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Unit 1: module 1

Introduction to print disabilities and assistive technologies

 

About this course

Why is accessibility important?

What is a print disability?

Making accessible resources

Using accessible resources

Answers to exercises (no cheating!)

About this course

This self-study course has been developed by Load2Learn, a service providing accessible curriculum textbooks and images to support dyslexic, partially sighted or blind learners who have difficulty reading standard print.

It is part of the "Creating and using accessible curriculum resources self-study course" available on Load2Learn. Licenced under Creative Commons.

Why is accessibility important?

Research has demonstrated that the use of accessible formats can support pupils with a print disability in becoming independent learners, reducing their reliance on teaching staff support.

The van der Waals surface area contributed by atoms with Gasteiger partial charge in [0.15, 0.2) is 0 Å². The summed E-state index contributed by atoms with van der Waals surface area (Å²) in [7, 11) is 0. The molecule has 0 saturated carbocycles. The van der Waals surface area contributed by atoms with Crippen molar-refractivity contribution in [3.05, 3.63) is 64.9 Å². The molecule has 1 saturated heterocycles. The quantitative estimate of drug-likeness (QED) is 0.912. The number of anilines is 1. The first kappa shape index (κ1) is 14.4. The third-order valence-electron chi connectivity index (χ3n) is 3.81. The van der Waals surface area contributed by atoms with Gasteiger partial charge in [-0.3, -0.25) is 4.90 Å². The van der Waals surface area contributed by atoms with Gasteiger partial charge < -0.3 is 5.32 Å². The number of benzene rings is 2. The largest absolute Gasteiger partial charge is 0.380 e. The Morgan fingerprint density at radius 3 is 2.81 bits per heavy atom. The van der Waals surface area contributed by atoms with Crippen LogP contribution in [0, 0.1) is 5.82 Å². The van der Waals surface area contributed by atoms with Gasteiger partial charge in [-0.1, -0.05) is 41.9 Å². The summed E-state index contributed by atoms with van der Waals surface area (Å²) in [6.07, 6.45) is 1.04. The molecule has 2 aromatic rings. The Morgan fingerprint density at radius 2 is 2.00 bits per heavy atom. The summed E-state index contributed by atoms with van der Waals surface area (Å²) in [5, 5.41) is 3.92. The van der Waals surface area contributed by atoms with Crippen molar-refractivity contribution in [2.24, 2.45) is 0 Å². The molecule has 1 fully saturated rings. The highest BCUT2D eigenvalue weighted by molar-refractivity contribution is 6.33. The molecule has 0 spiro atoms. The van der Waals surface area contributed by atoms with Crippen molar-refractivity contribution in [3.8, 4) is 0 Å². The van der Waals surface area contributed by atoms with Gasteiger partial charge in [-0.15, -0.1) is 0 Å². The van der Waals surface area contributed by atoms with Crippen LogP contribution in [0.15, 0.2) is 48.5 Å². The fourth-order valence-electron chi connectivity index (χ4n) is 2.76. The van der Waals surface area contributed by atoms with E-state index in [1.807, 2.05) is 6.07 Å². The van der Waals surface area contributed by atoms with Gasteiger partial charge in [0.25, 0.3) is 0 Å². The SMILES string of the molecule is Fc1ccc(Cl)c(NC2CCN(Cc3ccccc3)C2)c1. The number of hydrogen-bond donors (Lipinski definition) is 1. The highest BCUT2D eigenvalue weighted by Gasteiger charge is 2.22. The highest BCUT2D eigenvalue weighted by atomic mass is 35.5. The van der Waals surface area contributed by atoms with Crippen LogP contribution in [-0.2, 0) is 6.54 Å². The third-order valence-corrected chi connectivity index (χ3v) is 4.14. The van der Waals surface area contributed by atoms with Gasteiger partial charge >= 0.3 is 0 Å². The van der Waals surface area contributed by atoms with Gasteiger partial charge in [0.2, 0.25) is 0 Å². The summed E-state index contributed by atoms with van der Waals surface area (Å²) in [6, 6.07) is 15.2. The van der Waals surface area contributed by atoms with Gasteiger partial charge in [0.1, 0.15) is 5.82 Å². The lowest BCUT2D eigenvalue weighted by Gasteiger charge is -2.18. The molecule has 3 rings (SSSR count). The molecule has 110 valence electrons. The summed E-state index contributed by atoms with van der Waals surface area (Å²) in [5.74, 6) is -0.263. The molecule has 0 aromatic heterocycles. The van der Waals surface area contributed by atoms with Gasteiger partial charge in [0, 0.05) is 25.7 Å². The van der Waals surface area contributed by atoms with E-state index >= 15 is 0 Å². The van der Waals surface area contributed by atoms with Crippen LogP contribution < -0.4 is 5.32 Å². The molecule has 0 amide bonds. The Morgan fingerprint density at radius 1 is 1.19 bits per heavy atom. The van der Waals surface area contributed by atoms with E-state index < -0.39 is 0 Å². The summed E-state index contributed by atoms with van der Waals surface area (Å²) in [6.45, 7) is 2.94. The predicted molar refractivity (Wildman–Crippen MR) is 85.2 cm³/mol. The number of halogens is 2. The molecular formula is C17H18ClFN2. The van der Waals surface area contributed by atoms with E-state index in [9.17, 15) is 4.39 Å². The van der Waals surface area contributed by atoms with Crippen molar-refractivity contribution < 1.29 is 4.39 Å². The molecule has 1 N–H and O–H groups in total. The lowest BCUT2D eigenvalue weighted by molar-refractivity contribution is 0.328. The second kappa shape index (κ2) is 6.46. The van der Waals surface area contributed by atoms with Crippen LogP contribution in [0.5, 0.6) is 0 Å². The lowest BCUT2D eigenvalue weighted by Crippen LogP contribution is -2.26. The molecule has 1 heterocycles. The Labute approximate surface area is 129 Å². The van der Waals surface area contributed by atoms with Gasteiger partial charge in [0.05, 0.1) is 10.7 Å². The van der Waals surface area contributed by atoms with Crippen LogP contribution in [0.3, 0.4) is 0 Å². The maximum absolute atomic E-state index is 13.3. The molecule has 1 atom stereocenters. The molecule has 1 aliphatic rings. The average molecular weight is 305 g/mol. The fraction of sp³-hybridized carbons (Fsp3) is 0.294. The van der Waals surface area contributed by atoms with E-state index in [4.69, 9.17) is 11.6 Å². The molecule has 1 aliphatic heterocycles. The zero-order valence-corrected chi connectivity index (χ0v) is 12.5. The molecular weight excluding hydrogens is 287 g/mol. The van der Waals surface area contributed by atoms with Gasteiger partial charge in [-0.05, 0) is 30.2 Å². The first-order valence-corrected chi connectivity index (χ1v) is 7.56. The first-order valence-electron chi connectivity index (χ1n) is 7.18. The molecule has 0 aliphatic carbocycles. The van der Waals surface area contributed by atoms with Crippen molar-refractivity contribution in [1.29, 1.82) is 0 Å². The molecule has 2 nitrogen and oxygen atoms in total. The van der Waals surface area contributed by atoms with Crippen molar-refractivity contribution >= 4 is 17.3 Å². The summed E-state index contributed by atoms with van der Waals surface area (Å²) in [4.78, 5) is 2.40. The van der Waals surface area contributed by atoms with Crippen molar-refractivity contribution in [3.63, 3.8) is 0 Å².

What is a print disability?

Activity 1

Think about what the term “print disability” may mean. Check your understanding at the end of this module.

Exercise 1

Think about which disabilities can be classed as a print disability under copyright legislation and the nature of that difficulty in relation to reading.

Many students may present with co-occurring difficulties, however try and think of these difficulties as a single difficulty.

Which of these disabilities is a print disability?

Put an X in the right column.

Disability

Yes

No

Maybe

ADHD

 

 

 

Autism

 

 

 

Blindness

 

 

 

Comprehension

 

 

 

Deafness

 

 

 

Dyslexia

 

 

 

Dyspraxia  

 

 

 

Partial sight

 

 

 

Physical disability         

 

 

 

SLI (Specific Language Impairment)

 

 

 

Definition of Print Disability

The definition of print disability can vary but generally print disability can be defined as:

“the inability to access information in a print format due to either a visual, perceptual, or physical disability” (Tank and Frederiksen, 2007, p. 292).